The agency envisions the review being conducted in three parts. First, the reviewers will need to understand the product. This could involve an interactive demonstration or some other method of communicating function and product details. Next, the reviewers would examine the product’s supporting information such as clinical performance and safety measures. This could be facilitated “through screen sharing, access to the development environment, and testing logs.” Finally, the agency would make its approval determination and communicate that with the applicant.

The agency envisions conducting an “interactive review supported by automated analysis,” similar to the other stages of the precertification process. The form that this automation will ultimately take is still unclear, but it will likely lead to relatively short and efficient review periods.

This review will also function as a feedback loop. Consistently passing the product review and receiving marketing clearance will reinforce a firm’s precertification level and could even move a firm from a level one precertification to a level two precertification. However, multiple rejections will trigger a reevaluation of the precertification and may result in the loss of precertification.

Again, the elements of this review process are reminiscent of corporate practices. By adopting such processes the FDA will likely achieve a high degree of efficiency and success with this program.

This section of the Working Model also proposes an iterative review option that includes early engagement. Under this option, the firm would engage with FDA officials while the product was still in development. As more supporting information is generated, the firm would periodically submit incomplete applications and receive agency feedback. The main benefit of this approach is an unprecedented level of speed and efficiency such that marketing clearance could be received as a product is completed and ready for marketing.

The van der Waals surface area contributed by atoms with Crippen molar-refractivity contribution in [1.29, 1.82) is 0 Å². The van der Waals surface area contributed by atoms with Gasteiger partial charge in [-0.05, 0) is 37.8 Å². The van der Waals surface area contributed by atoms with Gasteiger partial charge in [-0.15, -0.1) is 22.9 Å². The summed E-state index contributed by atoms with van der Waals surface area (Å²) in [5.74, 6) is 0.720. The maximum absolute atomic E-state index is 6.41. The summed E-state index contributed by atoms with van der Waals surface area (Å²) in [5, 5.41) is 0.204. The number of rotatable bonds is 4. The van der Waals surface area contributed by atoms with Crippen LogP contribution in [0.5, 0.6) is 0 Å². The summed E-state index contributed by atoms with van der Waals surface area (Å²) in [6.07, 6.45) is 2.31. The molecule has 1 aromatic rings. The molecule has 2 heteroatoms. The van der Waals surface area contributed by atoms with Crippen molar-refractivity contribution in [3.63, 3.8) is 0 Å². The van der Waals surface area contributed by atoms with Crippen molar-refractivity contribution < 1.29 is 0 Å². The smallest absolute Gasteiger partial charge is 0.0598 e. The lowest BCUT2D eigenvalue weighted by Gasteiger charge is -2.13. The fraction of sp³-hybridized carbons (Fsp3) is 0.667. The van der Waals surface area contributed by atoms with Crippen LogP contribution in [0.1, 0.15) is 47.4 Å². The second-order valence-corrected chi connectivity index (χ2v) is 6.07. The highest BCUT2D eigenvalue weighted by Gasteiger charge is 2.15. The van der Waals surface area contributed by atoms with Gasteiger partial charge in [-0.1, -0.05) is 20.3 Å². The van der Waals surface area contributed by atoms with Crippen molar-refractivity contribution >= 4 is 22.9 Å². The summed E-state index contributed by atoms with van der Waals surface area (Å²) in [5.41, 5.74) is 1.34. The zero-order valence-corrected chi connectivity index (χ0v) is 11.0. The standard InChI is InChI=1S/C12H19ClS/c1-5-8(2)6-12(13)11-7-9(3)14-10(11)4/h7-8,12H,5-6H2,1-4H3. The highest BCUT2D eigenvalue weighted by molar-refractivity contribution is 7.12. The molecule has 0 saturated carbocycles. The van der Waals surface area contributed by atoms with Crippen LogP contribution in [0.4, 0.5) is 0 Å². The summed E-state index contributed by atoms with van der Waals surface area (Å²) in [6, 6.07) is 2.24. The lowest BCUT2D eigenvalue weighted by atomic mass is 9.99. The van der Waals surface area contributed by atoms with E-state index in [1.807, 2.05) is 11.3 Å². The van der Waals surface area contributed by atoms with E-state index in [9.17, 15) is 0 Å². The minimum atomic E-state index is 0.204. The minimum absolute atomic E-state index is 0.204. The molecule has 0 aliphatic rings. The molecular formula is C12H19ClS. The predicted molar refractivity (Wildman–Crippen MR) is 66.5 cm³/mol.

While this option of early engagement offers a significant benefit to the developing firm, it might also distort or inhibit certain innovations. FDA feedback, especially at very early stages of a product’s life, will certainly influence the product’s final form. In the most extreme cases, products that may have offered patients considerable benefits will be abandoned based on agency recommendations.

Real-World Performance

This final section of the updated Working Model offers further details for using post-market analytics to promote “continuous improvement” for products, firms, the precertification program, and the agency itself. The agency believes specific benefits will include increased public confidence in the program, increased ability of the agency to support firms seeking to address safety and security issues, and increased ability to refine all aspects of the program.

Each firm will propose the specific metrics to be tracked, but the FDA expects that they will fall into one of three categories: analyses of health and patient outcomes; analyses of the user experience; and analyses of safety, reliability, and security. These measurements will be provided to the agency periodically, most likely at least quarterly. They will serve as an ongoing feedback loop, influencing the continued approval of a SaMD product, the marketing claims that can be made about a product, the firm’s precertification level, and the form of the precertification program.


The second version of the Working Model offers significantly more details about the precertification program. It demonstrates the level of collaboration between the agency and the pilot participants. It also shows the innovation and forward-thinking mindset of the FDA officials crafting this program. While areas of concern do exist, the program is overwhelmingly a step forward for the agency, and will likely greatly benefit the digital health industry. This ultimately will benefit patients by offering them new ways to make their health data actionable, sometimes without needing a physician to be involved.

The FDA hopes to open the program to more participants by 2019. Hopefully, it will be successful and can serve as a model for AI-based devices and treatment, and maybe even for products beyond the world of digital health.

Jordan Reimschisel

Written by

JD Candidate at Saint Louis University School of Law. I write about regenerative medicine, gene editing, and synthetic biology.